“Many that live deserve death. And some that die deserve life. Can you give it to them? Then do not be too eager to deal out death in judgment.”
― J.R.R. Tolkien, The Fellowship of the Ring
In August 2013, in southern Saskatchewan, a 10 year old boy murdered six year old boy by the name of Lee Bonneau. The Youth Criminal Justice Act prevented police from laying any charges in the case because the killer was under 12 years old.
From the age of six to the time he committed the murder the RCMP had already received 23 complaints about the young boy ranging from sexual assault to the slaughter of a pregnant dog and her unborn puppies.
If this had occurred 10 years later in Canada, when he was 20, he would likely be spending life (25 years not including time off) in prison. If this had occurred 10 years later in Texas he likely would have been executed.
Canada does not have the death penalty, it was abolished in 1976. I, personally, am against capital punishment. The case of the 10 year old boy however forces us to deeply consider our stance on crime, punishment and rehabilitation.
Last week CTV News had an unscientific Yes/No poll on its website which asked the following question:
“Are you in favour of the death penalty?”
In response 72 percent (more than 1,400 people) said Yes while only 27 percent (519 people) said No.
Seven years earlier in 2008 this same question was asked in a scientific poll by Harris-Decima in which 52 percent said they opposed the death penalty while 39 supported it. Prairie residents were least likely to support the death penalty at the time.
Something has changed.
When we consider reasons for capital punishment they are generally pragmatic – it is a deterrent, it eliminates threats to law-abiding citizens, saves costly imprisonment, God is for it (eye for an eye, tooth for a tooth), etc.
Reasons against capital punishment are just as forceful although sometimes more philosophical – What if we execute an innocent person for instance? According to a University of Michigan peer reviewed 2014 study published in the Proceedings of the National Academy of Sciences, 4.1 percent of people on death row are innocent. In 2014 there were 3,054 people on death row in the United States – if 4 percent are innocent that amounts to 125 people. That’s a lot of innocent people waiting to die.
It is more costly to sentence a person to death in the United States than to life in prison. A 2011 article by Forbes magazine noted that it costs California an extra $90,000 per year per inmate to keep a person on death row compared to regular incarceration or as Fox News once stated to sum up the cost of the death penalty:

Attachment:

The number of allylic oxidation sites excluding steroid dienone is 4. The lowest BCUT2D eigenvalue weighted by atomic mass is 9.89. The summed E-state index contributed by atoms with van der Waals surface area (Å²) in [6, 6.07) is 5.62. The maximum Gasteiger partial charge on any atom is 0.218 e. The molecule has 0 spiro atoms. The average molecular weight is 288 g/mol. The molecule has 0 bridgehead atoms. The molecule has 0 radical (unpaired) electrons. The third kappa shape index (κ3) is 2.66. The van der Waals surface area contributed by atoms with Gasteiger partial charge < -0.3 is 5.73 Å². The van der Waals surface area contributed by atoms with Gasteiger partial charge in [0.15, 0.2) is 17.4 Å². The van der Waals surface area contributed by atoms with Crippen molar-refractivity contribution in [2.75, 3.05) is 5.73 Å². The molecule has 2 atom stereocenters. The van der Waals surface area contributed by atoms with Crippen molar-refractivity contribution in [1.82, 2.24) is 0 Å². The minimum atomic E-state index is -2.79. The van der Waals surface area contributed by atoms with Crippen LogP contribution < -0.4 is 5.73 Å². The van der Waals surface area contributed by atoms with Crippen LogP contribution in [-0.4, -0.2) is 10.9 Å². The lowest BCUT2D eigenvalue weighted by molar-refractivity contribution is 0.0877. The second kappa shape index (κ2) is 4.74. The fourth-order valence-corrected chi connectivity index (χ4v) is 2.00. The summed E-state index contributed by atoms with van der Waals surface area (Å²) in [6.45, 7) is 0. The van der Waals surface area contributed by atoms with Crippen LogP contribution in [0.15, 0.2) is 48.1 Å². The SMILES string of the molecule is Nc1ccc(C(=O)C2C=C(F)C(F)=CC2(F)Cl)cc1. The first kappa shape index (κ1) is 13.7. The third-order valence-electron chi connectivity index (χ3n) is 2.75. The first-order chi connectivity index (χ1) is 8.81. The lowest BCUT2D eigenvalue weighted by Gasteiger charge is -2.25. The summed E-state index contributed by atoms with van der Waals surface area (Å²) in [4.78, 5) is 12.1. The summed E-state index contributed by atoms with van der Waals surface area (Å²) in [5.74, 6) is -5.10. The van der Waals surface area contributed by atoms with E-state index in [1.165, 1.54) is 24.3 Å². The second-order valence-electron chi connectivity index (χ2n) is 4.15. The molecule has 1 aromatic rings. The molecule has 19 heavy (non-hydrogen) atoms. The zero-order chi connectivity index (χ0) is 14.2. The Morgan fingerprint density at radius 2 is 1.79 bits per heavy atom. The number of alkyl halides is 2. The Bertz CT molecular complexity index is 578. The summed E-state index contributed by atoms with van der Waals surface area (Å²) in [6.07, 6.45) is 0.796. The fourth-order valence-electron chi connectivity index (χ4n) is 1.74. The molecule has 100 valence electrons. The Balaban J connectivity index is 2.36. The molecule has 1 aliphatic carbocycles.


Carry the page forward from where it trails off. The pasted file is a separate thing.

“Every time a killer is sentenced to die, a school closes.”
God is against it. Just as there are many people of faith who use God to support the death penalty there are many who use God to oppose it. A significant portion of the Catholic Church (the largest Christian denomination on planet Earth) and of course Mennonites stand staunchly against capital punishment for reasons of faith.
In 1999 Pope John Paul II, appealed for a consensus to end the death penalty on the ground that it was “both cruel and unnecessary” while more recently Pope Francis advocated against the death penalty.
The famous Mennonite theologian John Howard Yoder staunchly opposed the death penalty writing “Since the death of Jesus brought a decisive end to sacrifices for sin, Christians should proclaim its abolition, and death penalty advocates should no longer claim biblical validation.”
In the end we return to the case of the 10 year old boy who murdered a six year old and shows a history of sexual and physical violence. If one supports the death penalty than why spare this child?
One day we may be able to genetically screen the unborn for inherited criminal pathologies…If one supports the death penalty than logically one would support the aborting of such lives before they are born.
One day we might be able to even determine the likelihood a person’s offspring would be a psychopath…again why not sterilize these people to prevent that likelihood from ever happening? It’s called eugenics.
I hope these questions make you uncomfortable. Sometimes what seems “logical” is not the human or humane way to act. As Canadians we need to think about these things and we need to respectfully dialogue about them.
Too often though we avoid the tough issues and do nothing, but if we do not regularly ruminate on these moral issues we run the risk of being caught bereft of content and depth when we are required to make a critical decision as a country and simply fall back on the “logical” and this is no way to deal with issues of life and death.